She is alternating between praising my “adorable” son (I can’t say I disagree) and going over proposed goals for the new year.
I wait until she is finished to ask if there is anything we could be doing at home to facilitate his Occupational Therapy program.
She tells me to buy bigger legos.
Lighter playground balls.
“Think modified” she says.
I think about the fridge door that has to be bolted shut because monchichi thinks muenster cheese slices are appropriate couch accessories.
I think about the safety-locked bathroom and cupboard doors beacause my Trader Joe’s Peanut Sauce kept making it’s way into the bathtub and cooking dinner with the mystery cans was becoming the culinary version of russian roulette.
I think about the youtube video on repeat, a daily ritual to help get the anti-seizure meds down his uncooperative throat.
I think about the giant orange construction fence used to block the driveway on lazy summer afternoons.
I think about the pre-cooked bags of noodles in the fridge, waiting to be doused in melted butter, because the bags under his eyes are finally fading and he might have actually gained a pound or two this month.
I think about the coaxing, the hand holding, the 853 times we’ve had to sing Happy Birthday in the past six months.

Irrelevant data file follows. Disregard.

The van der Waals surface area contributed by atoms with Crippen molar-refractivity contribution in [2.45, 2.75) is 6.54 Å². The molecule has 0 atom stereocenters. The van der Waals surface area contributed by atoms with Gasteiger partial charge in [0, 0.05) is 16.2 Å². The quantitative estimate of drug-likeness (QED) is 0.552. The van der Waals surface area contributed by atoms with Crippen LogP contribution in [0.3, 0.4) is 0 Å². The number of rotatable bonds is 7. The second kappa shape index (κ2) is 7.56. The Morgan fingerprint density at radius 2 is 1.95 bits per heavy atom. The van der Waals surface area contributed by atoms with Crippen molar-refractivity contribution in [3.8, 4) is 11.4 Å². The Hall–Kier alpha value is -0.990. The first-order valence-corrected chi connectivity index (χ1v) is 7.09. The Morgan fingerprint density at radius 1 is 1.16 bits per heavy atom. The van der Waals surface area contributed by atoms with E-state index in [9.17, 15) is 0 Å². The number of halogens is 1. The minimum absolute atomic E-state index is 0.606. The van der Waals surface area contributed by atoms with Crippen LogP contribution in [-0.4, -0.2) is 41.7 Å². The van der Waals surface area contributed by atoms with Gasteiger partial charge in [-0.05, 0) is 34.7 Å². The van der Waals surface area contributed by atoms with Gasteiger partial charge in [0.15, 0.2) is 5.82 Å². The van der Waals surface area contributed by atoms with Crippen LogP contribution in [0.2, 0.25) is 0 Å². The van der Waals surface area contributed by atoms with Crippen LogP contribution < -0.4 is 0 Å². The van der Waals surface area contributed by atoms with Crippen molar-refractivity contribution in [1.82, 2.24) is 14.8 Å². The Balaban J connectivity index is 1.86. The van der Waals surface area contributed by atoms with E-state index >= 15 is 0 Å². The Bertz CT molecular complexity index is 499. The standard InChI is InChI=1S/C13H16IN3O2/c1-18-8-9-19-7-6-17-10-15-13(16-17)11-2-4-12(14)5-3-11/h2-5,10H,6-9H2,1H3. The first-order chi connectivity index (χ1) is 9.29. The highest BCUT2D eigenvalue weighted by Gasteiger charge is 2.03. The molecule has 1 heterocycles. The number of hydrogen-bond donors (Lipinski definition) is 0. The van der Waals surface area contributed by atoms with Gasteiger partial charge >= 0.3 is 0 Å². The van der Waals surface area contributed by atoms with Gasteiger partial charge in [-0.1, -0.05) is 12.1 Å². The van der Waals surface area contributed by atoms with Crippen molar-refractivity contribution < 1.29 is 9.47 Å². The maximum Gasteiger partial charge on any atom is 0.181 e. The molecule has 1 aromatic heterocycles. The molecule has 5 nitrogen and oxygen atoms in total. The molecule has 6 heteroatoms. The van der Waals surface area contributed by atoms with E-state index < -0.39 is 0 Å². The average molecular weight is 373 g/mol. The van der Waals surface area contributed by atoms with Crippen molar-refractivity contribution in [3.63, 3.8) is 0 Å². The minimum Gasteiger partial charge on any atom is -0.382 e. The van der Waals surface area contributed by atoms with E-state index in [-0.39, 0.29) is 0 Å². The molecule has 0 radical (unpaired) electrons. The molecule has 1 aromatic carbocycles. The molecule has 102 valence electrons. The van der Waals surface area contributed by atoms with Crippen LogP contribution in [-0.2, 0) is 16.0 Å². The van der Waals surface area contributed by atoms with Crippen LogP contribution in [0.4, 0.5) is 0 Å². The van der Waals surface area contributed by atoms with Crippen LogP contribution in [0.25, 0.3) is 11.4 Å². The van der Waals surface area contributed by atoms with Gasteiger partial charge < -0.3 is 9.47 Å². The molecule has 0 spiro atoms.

I think about missed playdates and midnight pharmacy runs, paranoid calls to the doctor and therapist-supervised community outings.
I think about how someone else might look at our life and wonder what the hell is going on and that it makes no sense and why aren’t we pulling our hair out and drinking our breakfast on the rocks?
I think about not being able to get out of bed in the middle of the night to pee without feeling a tug on the perpetual umbilical cord and that maybe I could do without a toilet companion.
I think about how it’s all we know and that our love is a force more powerful than fear or anger or resentment and that mystery can dinners aren’t nearly as awful as they sound.
I look across the table
at this pretty little thing
as she smiles sweetly
obviously proud that she has given me this sage advice
“Honey,” I say, smiling sweetly right back at her, “it’s a modified Life.”
One Reply to “Modify This”
You are an amazing lady. I have no doubt she can see the difference in the efforts you put into keeping your son safe and achieving and what she must see from some of the other children she deals with.
It sounds like the meeting went better than you expected. Yay for the little things.